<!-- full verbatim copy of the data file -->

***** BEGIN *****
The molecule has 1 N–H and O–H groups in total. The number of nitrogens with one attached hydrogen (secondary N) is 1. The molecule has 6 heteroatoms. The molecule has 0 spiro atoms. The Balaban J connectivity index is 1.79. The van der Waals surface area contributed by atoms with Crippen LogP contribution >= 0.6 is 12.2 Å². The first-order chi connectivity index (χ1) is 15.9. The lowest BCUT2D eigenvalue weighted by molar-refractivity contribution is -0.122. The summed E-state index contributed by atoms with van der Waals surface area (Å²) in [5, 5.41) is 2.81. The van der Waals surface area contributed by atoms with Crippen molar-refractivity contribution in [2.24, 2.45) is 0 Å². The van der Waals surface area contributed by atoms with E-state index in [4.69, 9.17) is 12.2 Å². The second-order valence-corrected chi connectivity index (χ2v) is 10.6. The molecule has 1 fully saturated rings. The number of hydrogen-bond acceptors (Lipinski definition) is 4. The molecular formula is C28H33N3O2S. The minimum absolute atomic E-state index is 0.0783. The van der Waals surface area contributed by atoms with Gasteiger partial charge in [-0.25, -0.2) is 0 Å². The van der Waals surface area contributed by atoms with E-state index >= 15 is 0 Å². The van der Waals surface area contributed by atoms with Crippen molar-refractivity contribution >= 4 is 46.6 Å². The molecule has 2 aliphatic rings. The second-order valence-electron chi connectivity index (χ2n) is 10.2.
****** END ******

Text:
The molecule has 1 N–H and O–H groups in total. The number of nitrogens with one attached hydrogen (secondary N) is 1. The molecule has 6 heteroatoms. The molecule has 0 spiro atoms. The Balaban J connectivity index is 1.79. The van der Waals surface area contributed by atoms with Crippen LogP contribution >= 0.6 is 12.2 Å². The first-order chi connectivity index (χ1) is 15.9. The lowest BCUT2D eigenvalue weighted by molar-refractivity contribution is -0.122. The summed E-state index contributed by atoms with van der Waals surface area (Å²) in [5, 5.41) is 2.81. The van der Waals surface area contributed by atoms with Crippen molar-refractivity contribution in [2.24, 2.45) is 0 Å². The van der Waals surface area contributed by atoms with E-state index in [4.69, 9.17) is 12.2 Å². The second-order valence-corrected chi connectivity index (χ2v) is 10.6. The molecule has 1 fully saturated rings. The number of hydrogen-bond acceptors (Lipinski definition) is 4. The molecular formula is C28H33N3O2S. The minimum absolute atomic E-state index is 0.0783. The van der Waals surface area contributed by atoms with Gasteiger partial charge in [-0.25, -0.2) is 0 Å². The van der Waals surface area contributed by atoms with E-state index >= 15 is 0 Å². The van der Waals surface area contributed by atoms with Crippen molar-refractivity contribution >= 4 is 46.6 Å². The molecule has 2 aliphatic rings. The second-order valence-electron chi connectivity index (χ2n) is 10.2.